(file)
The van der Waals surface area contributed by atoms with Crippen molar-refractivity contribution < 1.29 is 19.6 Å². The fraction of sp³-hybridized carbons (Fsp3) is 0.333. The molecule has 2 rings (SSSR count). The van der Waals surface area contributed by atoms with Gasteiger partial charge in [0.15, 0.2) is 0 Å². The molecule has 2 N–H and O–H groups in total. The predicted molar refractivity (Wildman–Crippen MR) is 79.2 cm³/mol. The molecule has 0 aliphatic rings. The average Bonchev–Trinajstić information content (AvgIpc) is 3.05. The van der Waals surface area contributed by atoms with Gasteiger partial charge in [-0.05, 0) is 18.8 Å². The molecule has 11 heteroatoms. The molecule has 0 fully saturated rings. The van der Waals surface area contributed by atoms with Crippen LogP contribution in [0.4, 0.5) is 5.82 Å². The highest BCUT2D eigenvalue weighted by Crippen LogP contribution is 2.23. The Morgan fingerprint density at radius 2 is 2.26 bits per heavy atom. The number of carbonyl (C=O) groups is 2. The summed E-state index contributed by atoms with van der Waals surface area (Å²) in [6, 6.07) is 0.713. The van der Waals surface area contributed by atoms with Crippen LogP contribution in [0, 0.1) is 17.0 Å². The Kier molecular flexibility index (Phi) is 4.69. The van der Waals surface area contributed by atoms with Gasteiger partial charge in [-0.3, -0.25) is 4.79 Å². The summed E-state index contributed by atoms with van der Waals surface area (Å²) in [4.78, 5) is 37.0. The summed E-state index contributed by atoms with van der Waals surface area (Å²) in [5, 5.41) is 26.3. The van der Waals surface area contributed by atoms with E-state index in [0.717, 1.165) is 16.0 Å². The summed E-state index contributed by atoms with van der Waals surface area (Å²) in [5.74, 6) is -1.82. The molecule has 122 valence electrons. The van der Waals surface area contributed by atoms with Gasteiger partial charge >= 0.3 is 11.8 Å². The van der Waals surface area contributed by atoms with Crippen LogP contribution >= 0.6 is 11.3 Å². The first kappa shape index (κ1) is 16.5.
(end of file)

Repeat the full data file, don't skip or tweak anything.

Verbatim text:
The van der Waals surface area contributed by atoms with Crippen molar-refractivity contribution < 1.29 is 19.6 Å². The fraction of sp³-hybridized carbons (Fsp3) is 0.333. The molecule has 2 rings (SSSR count). The van der Waals surface area contributed by atoms with Gasteiger partial charge in [0.15, 0.2) is 0 Å². The molecule has 2 N–H and O–H groups in total. The predicted molar refractivity (Wildman–Crippen MR) is 79.2 cm³/mol. The molecule has 0 aliphatic rings. The average Bonchev–Trinajstić information content (AvgIpc) is 3.05. The van der Waals surface area contributed by atoms with Gasteiger partial charge in [-0.05, 0) is 18.8 Å². The molecule has 11 heteroatoms. The molecule has 0 fully saturated rings. The van der Waals surface area contributed by atoms with Crippen LogP contribution in [0.4, 0.5) is 5.82 Å². The highest BCUT2D eigenvalue weighted by Crippen LogP contribution is 2.23. The Morgan fingerprint density at radius 2 is 2.26 bits per heavy atom. The number of carbonyl (C=O) groups is 2. The summed E-state index contributed by atoms with van der Waals surface area (Å²) in [6, 6.07) is 0.713. The van der Waals surface area contributed by atoms with Crippen LogP contribution in [0, 0.1) is 17.0 Å². The Kier molecular flexibility index (Phi) is 4.69. The van der Waals surface area contributed by atoms with Gasteiger partial charge in [-0.3, -0.25) is 4.79 Å². The summed E-state index contributed by atoms with van der Waals surface area (Å²) in [4.78, 5) is 37.0. The summed E-state index contributed by atoms with van der Waals surface area (Å²) in [5, 5.41) is 26.3. The van der Waals surface area contributed by atoms with E-state index in [0.717, 1.165) is 16.0 Å². The summed E-state index contributed by atoms with van der Waals surface area (Å²) in [5.74, 6) is -1.82. The molecule has 122 valence electrons. The van der Waals surface area contributed by atoms with Gasteiger partial charge >= 0.3 is 11.8 Å². The van der Waals surface area contributed by atoms with Crippen LogP contribution >= 0.6 is 11.3 Å². The first kappa shape index (κ1) is 16.5.